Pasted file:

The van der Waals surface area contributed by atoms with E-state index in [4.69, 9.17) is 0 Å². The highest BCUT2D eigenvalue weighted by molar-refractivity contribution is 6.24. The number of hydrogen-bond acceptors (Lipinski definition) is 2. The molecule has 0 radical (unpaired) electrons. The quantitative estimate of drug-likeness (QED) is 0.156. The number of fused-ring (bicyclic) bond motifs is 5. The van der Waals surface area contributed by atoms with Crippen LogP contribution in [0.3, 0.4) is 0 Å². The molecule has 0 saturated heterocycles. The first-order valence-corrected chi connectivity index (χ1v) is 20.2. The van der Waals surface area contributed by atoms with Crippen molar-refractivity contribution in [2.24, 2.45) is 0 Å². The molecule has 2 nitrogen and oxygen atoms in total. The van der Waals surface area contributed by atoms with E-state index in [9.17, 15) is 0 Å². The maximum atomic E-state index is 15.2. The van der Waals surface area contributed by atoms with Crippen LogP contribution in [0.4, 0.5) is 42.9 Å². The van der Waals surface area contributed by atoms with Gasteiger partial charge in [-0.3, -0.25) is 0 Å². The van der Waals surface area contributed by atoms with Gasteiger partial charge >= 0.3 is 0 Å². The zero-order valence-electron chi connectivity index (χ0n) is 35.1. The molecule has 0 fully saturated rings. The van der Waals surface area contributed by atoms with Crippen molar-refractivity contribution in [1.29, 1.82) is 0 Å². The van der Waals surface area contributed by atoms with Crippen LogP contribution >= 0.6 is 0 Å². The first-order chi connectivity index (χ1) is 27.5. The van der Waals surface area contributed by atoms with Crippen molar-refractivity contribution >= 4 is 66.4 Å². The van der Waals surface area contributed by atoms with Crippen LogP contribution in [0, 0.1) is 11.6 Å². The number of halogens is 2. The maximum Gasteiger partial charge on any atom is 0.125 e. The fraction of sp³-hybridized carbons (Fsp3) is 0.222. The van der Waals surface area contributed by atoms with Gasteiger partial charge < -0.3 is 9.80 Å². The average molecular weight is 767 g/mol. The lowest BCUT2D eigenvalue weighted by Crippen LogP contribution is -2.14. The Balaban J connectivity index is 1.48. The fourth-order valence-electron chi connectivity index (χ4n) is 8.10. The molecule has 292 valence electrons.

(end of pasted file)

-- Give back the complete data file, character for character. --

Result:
The van der Waals surface area contributed by atoms with E-state index in [4.69, 9.17) is 0 Å². The highest BCUT2D eigenvalue weighted by molar-refractivity contribution is 6.24. The number of hydrogen-bond acceptors (Lipinski definition) is 2. The molecule has 0 radical (unpaired) electrons. The quantitative estimate of drug-likeness (QED) is 0.156. The number of fused-ring (bicyclic) bond motifs is 5. The van der Waals surface area contributed by atoms with Crippen LogP contribution in [0.3, 0.4) is 0 Å². The molecule has 0 saturated heterocycles. The first-order valence-corrected chi connectivity index (χ1v) is 20.2. The van der Waals surface area contributed by atoms with Crippen molar-refractivity contribution in [2.24, 2.45) is 0 Å². The molecule has 2 nitrogen and oxygen atoms in total. The van der Waals surface area contributed by atoms with E-state index in [9.17, 15) is 0 Å². The maximum atomic E-state index is 15.2. The van der Waals surface area contributed by atoms with Crippen LogP contribution in [0.4, 0.5) is 42.9 Å². The van der Waals surface area contributed by atoms with Gasteiger partial charge in [-0.3, -0.25) is 0 Å². The van der Waals surface area contributed by atoms with Gasteiger partial charge >= 0.3 is 0 Å². The zero-order valence-electron chi connectivity index (χ0n) is 35.1. The molecule has 0 fully saturated rings. The van der Waals surface area contributed by atoms with Crippen molar-refractivity contribution in [1.29, 1.82) is 0 Å². The van der Waals surface area contributed by atoms with Crippen LogP contribution >= 0.6 is 0 Å². The first-order chi connectivity index (χ1) is 27.5. The van der Waals surface area contributed by atoms with Crippen molar-refractivity contribution >= 4 is 66.4 Å². The van der Waals surface area contributed by atoms with Crippen LogP contribution in [0, 0.1) is 11.6 Å². The number of halogens is 2. The maximum Gasteiger partial charge on any atom is 0.125 e. The fraction of sp³-hybridized carbons (Fsp3) is 0.222. The van der Waals surface area contributed by atoms with Gasteiger partial charge < -0.3 is 9.80 Å². The average molecular weight is 767 g/mol. The lowest BCUT2D eigenvalue weighted by Crippen LogP contribution is -2.14. The Balaban J connectivity index is 1.48. The fourth-order valence-electron chi connectivity index (χ4n) is 8.10. The molecule has 292 valence electrons.